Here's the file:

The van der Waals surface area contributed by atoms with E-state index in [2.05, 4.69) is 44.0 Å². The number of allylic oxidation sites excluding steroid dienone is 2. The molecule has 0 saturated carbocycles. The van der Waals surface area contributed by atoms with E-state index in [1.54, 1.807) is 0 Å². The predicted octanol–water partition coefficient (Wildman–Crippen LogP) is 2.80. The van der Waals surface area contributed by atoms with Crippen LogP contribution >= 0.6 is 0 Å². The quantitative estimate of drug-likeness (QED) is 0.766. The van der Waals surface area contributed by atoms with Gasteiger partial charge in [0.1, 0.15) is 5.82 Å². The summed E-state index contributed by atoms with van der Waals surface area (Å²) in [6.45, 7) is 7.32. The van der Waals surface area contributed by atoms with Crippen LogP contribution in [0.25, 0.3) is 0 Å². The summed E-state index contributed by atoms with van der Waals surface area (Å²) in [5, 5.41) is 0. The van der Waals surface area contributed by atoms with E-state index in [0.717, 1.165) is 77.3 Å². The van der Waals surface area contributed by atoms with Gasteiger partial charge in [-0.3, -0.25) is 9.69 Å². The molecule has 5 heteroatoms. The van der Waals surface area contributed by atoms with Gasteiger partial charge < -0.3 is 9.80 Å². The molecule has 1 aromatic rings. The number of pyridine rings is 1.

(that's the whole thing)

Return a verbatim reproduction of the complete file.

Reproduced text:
The van der Waals surface area contributed by atoms with E-state index in [2.05, 4.69) is 44.0 Å². The number of allylic oxidation sites excluding steroid dienone is 2. The molecule has 0 saturated carbocycles. The van der Waals surface area contributed by atoms with E-state index in [1.54, 1.807) is 0 Å². The predicted octanol–water partition coefficient (Wildman–Crippen LogP) is 2.80. The van der Waals surface area contributed by atoms with Crippen LogP contribution >= 0.6 is 0 Å². The quantitative estimate of drug-likeness (QED) is 0.766. The van der Waals surface area contributed by atoms with Gasteiger partial charge in [0.1, 0.15) is 5.82 Å². The summed E-state index contributed by atoms with van der Waals surface area (Å²) in [6.45, 7) is 7.32. The van der Waals surface area contributed by atoms with Crippen LogP contribution in [0.25, 0.3) is 0 Å². The summed E-state index contributed by atoms with van der Waals surface area (Å²) in [5, 5.41) is 0. The van der Waals surface area contributed by atoms with E-state index in [0.717, 1.165) is 77.3 Å². The van der Waals surface area contributed by atoms with Gasteiger partial charge in [-0.3, -0.25) is 9.69 Å². The molecule has 5 heteroatoms. The van der Waals surface area contributed by atoms with Gasteiger partial charge < -0.3 is 9.80 Å². The molecule has 1 aromatic rings. The number of pyridine rings is 1.